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Letters for June 20, 2024

Community loses cultural institution

I am writing to express my disappointment over the impending closure of KEWU, the city’s only jazz station, operated by Eastern Washington University. This decision marks a significant loss for our community, which has greatly benefited from the cultural and educational opportunities the station provided.

For many years, KEWU has been a beacon of jazz music, offering a diverse range of programs that have introduced countless listeners to the rich, vibrant world of jazz. The station has not only been a source of entertainment but also an invaluable educational resource. Through its broadcasts, many in our community have gained a deeper appreciation and understanding of jazz – a genre that is a fundamental part of America’s musical heritage.

Moreover, KEWU has served as a platform for local jazz musicians, providing them with the exposure and recognition they might not have otherwise received. The station has been instrumental in nurturing local talent and fostering a sense of community among jazz enthusiasts in our region.

The closure of KEWU is not just a loss of a radio station; it is the loss of a cultural institution that has connected us to the broad array of jazz music.

I urge Eastern Washington University and the broader community to reconsider this decision and explore alternative solutions to keep KEWU on the air. Whether through increased funding, community partnerships, or volunteer support, I believe there are ways to sustain this invaluable resource.

John McKee

Nine Mile Falls

Monson will continue coaching tradition

Thank you for the great story about Don and Dan Monson (“Big Mons and Little Mons,” June 16). My friends and I were fortunate to have been coached and mentored by Don at his first position at Cheney High School. He was a wonderful model for a lucky group of young people “back in the day.”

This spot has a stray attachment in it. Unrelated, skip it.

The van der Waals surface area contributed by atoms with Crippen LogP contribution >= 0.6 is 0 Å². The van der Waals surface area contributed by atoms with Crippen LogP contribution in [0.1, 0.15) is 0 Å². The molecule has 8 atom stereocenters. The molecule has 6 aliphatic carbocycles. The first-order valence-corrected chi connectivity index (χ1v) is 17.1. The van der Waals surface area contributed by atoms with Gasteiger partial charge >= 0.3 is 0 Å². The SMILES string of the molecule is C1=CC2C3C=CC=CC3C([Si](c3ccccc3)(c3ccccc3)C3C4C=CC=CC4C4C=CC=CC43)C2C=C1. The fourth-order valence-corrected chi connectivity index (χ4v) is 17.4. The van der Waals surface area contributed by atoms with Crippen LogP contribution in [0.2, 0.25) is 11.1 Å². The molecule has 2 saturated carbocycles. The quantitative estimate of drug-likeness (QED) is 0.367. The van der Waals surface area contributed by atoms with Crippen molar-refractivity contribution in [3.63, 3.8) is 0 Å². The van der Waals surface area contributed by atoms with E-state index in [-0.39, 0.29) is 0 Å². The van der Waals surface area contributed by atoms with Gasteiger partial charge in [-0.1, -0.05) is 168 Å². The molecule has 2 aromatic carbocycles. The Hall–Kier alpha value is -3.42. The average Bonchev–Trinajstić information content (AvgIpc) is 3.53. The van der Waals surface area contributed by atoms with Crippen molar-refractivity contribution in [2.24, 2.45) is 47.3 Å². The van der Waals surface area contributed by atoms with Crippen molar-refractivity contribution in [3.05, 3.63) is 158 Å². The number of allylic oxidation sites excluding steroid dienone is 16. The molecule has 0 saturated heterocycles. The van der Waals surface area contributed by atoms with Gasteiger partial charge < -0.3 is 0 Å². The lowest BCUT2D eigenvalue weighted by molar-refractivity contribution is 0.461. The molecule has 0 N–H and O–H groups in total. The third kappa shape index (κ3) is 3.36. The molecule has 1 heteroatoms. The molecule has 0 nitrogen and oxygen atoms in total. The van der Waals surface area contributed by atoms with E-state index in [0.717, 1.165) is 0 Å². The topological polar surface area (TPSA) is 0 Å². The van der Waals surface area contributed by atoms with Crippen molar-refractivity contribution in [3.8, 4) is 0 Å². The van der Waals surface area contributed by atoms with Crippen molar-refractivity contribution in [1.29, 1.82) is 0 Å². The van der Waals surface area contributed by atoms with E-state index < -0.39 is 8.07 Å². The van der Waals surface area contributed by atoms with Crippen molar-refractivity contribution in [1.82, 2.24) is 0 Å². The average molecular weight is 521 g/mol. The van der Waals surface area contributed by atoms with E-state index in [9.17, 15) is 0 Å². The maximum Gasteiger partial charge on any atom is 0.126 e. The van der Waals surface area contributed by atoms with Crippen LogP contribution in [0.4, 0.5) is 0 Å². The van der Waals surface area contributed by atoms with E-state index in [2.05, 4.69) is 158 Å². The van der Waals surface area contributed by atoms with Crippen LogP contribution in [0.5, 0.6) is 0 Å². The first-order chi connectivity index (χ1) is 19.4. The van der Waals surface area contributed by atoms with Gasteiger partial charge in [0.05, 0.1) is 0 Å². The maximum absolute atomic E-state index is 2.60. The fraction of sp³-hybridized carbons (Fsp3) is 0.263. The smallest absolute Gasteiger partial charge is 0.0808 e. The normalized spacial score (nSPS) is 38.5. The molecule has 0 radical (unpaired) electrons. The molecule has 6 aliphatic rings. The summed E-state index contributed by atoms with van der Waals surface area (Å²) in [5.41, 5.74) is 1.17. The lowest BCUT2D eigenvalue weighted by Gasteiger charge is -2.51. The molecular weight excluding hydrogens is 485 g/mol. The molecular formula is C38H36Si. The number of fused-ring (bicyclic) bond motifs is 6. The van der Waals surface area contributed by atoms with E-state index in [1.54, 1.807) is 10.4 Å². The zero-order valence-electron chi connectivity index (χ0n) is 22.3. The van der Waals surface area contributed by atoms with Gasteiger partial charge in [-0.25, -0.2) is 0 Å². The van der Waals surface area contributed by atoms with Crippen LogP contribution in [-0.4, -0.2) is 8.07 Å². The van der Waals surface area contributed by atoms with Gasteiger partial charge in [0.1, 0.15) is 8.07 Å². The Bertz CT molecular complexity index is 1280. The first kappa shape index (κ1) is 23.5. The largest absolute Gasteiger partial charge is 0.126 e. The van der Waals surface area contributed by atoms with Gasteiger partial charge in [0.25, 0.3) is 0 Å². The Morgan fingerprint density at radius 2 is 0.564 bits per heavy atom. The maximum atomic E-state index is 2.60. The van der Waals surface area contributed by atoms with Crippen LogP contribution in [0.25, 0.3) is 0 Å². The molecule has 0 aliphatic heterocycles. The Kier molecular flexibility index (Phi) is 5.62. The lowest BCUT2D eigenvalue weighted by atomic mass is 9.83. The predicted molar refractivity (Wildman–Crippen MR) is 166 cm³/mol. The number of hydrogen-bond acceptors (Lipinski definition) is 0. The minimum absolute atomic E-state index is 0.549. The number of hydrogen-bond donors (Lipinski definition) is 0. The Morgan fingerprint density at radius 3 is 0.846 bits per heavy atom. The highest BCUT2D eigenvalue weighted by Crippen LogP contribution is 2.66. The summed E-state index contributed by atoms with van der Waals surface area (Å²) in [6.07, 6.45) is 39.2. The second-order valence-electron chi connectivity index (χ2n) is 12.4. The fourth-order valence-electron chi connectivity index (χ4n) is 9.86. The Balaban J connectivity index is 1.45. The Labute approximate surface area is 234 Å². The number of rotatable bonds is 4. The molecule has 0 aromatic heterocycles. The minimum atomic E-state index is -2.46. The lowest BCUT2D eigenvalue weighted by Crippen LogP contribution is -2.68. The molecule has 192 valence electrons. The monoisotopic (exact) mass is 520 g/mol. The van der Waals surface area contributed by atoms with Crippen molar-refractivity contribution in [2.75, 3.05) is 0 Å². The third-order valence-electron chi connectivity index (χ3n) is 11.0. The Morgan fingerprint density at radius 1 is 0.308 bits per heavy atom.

In the early 1960s, Don taught junior high math as well as coaching basketball and baseball at Cheney High. In addition, he was surrounded by a number of great coaches and leaders. Bob Everson and then Jim Hatch were the football coaches. Don was the basketball coach, assisted by Hatch. Don also was the baseball coach. Eldon Engel was the wrestling coach. And George Fisher was the long-time principal corralling them all. These were exceptional men and coaches from the old school. We were indeed blessed to have been molded by these outstanding individuals.

Your story made it clear that Dan will continue this coaching tradition. It is so fitting that it will be continued in the community where it began.

Bob Crabb


Nethercutt exemplified dignity

I was very sad to hear of George’s Nethercutt’s death.

I had the privilege of growing up in Spokane in the 1950s and 1960s in a bipartisan home. By that I mean, we had relatives and friends from both sides of the political aisle. I had an uncle who ran for mayor of Spokane, only to be defeated by Dave Rogers. Dave remained a friend of the family.

Another uncle back East was best friends with Chief Justice Warren Burger. When my uncle died, Justice Burger was his pallbearer. A cousin worked as an educational consultant for Al Gore’s campaign.

Tom and Heather Foley were longtime friends, and George Nethercutt became a friend, too.

When I was working on a project a few years ago to name a playground after Candy Rogers in Spokane, I turned to Nethercutt. I knew he cared deeply about children, their safety and protection. Nethercutt had the depth and compassion to understand that Rogers’ tragic death held deep meaning for all of us then, and now. We knew nothing about personal safety in 1959 and we were all at risk. We just didn’t realize it.

Tom McArthur, an aide to Nethercutt, eloquently read his statement of support at a hearing in Spokane. Nethercutt knew that Rogers’ life and death changed us then and continues to. He understood why honoring her is the dignified and honorable thing to do.

Nethercutt was a truly elegant man. Rest in peace, sir.

Sara Ferris

Coeur d’Alene

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